A timber company has been fined after a worker amputated his thumb when coming into contact with a moving saw blade. How did this happen and what should you do to protect workers from dangerous moving parts?
The Floor-mounted band saw was set up for a production run, with the power feed on, his hand was drawn towards the blade. The thumb was severed when it made contact with an unguarded blade.
The HSE’s investigation found that Watford Timber Company Ltd. failed to take the machine out of use when the guard stopped working. Therefore, adequate arrangements weren’t in place to check and monitor their machines, ensuring the guards and other protective devices were kept in good working order.
They pleaded guilty to breaching Health and Safety at Work Regulations 1999. Therefore, they were fined £13,400 and ordered to pay costs of £5,358.05.
Note. These are the uninsurable costs paid from the company’s profits. In Addition, there will most likely be a personal injury claim from the employee compensating for the loss of his thumb. Also, even though covered by insurance there will still be costs, e.g., legal fees, investigation time, increased insurance premiums in subsequent years etc.
What should have happened?
Machine should have been out of use and the guard repaired, as soon as it became inoperable.
Additionally, Employers must ensure that machinery guarding is kept in good working order. Therefore, Using tight work schedules, or ignorance, is not an excuse to allow unsafe machinery to be operated.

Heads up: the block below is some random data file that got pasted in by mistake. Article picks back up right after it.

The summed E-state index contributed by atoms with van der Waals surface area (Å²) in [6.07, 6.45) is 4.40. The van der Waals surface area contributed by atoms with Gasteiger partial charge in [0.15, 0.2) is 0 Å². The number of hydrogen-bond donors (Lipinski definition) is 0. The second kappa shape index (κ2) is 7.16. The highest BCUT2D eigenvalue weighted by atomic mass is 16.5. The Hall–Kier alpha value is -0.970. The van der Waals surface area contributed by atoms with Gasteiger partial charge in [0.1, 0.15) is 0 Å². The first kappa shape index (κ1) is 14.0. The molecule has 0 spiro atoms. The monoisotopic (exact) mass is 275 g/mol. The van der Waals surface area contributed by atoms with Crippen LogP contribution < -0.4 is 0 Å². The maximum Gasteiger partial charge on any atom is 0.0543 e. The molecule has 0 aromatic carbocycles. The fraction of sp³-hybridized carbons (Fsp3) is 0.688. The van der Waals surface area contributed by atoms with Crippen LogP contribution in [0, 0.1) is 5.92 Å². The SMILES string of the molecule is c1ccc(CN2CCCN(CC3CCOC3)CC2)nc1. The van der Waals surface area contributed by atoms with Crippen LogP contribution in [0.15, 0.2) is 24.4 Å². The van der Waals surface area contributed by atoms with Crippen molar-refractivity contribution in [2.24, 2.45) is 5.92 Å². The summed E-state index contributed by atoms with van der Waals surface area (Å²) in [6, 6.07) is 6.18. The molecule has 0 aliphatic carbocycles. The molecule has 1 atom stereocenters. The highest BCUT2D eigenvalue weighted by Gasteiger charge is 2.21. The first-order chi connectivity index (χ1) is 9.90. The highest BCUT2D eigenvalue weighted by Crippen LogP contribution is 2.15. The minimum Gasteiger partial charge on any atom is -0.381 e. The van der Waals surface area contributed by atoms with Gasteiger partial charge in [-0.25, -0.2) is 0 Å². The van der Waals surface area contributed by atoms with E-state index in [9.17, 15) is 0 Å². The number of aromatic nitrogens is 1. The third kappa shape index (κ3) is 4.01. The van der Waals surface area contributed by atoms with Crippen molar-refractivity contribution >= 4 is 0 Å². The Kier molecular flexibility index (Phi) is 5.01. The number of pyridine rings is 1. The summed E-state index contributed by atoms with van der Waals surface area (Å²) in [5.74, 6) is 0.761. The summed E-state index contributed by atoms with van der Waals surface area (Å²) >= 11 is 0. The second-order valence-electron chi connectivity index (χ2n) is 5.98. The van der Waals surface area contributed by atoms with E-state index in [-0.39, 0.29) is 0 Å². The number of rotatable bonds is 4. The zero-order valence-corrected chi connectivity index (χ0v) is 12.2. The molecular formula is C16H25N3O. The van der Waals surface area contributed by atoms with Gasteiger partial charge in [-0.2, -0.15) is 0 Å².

Although machine guarding is regulated under PUWER, there is limited working knowledge of this in the workplace. Which means, there’s a common misconception that guarding is there to “make life awkward”. Therefore, It can be easily overridden to speed up work. As seen in this case, guarding can often fail leading to an increased risk if not fixed as soon as possible.
Avoid making the same mistakes
There are some simple controls that can be quickly applied in your workplace. Firstly, make sure that any worker who operates machinery has a working knowledge of PUWER. Including, maintenance, inspection, and knowledge of dangerous parts of equipment as well as suitable information and training on what the equipment is and how it is to be used.
Furthermore, the company failed to manage the issue of broken guarding, leading to a life-changing injury. Staff should be fully trained in the operation of equipment and know what to do in the event of damage or failures. in addition, Check your guarding regularly.
In conclusion, Implement a process guiding workers through what to do if there is damaged guarding. Implement a guard check sheet at the beginning of each shift. This will note any broken or overridden guards and include a process to remove or repair immediately.
Tip. Use a safe system of work as a starting point for training staff in a breakdown/repair procedure.
At Safety Aide, we provide our clients with safe working procedures for all their equipment and inhouse safety check sheets. (08000 806801)